Hiking Along the Calico Hills

Hiking the Grand Circle Trail
 We hiked from Calico I to Sandstone Quarry using the Grand Circle Trail with the exception of a small detour up to the Calico II turnout to offer a restroom stop. It was a beautiful day with a nice breeze to cool us off. There was still some water in the tinajas just south of the Sandstone Quarry parking lot. When we reached the sandstone quarry, we stopped for a short restroom break then continued down the Calico Tanks Trail.

Hiking Over to the Rattlesnake Trail
 Leaving the official trail, we made our way over to the Rattlesnake Trail through a maze of sandstone using the small slot canyon to gain entrance to the sandstone ledges where we took our break.

The Small Slot

 We sat under the gaze of Turtlehead Peak and took in the gorgeous view of the immediate sandstone and the escarpment sandstone beyond. We could see the peaks of the escarpment starting with Rainbow Peak all the way up to the Lost Creek Canyon. This is one of the most beautiful views in the northern Calico Hills because of the wide expanse of color. Here, we also had our choice of sun or shade in which to spend our time.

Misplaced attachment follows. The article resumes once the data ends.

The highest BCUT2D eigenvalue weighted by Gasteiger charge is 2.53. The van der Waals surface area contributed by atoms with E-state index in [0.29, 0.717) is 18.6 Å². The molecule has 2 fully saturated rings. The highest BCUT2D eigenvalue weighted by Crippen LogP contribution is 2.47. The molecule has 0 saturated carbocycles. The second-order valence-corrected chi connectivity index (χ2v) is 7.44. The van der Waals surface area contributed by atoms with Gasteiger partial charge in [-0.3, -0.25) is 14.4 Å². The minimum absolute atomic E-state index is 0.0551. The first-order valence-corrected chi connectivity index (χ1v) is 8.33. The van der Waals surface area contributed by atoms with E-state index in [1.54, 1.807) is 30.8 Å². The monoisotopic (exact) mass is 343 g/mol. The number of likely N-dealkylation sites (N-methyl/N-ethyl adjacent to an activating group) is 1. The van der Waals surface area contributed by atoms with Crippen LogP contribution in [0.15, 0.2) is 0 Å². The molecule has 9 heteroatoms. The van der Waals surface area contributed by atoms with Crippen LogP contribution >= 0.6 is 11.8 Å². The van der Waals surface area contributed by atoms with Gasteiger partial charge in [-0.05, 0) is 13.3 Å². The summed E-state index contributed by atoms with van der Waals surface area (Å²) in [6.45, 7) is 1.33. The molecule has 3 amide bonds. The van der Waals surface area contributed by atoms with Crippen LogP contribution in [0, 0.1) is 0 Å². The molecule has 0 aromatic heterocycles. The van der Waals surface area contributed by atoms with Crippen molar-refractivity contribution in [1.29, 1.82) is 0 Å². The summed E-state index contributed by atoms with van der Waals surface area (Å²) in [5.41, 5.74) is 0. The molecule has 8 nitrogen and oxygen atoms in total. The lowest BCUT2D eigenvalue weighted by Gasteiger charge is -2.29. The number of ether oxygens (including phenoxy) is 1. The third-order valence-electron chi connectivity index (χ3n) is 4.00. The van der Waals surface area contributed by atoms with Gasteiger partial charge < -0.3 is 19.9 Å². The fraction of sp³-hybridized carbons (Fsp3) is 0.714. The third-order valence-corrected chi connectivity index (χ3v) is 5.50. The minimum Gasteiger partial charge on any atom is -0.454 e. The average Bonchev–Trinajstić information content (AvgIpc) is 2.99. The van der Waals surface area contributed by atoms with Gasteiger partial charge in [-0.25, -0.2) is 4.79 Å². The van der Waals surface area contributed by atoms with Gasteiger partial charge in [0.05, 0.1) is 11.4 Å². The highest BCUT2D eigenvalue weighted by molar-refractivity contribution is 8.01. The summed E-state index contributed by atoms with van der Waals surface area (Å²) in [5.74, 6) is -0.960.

Rainbow Peak and Rainbow Wall
 After the break, we connected with the Rattlesnake Trail and hiked on out to the base of the Red Cap Peak above.

Hiking Past Ash Canyon Overlook

 Turning the corner there, we hiked down toward the Ash Canyon overlook and veered left to go down through the Rattlesnake wash. Gray Cap, a limestone peak on top of yellow sandstone, can be seen from this wash. At the bottom of the wash, we junctioned with Gateway Canyon. A turn to the left would take you into Upper Gateway Canyon. Today, we took the right turn to drop into Lower Gateway. We could tell immediately  that the gravel in the canyon was, again, rearranged!

Starting Down Lower Gateway Canyon
 Gateway Canyon is always interesting due to its dynamic nature. The canyon quite often gets a cleaning from rainwater. Sometimes hiking obstacles are deep and sometimes the canyon will be a "walk in the park."

Redbud Trees in Gateway Canyon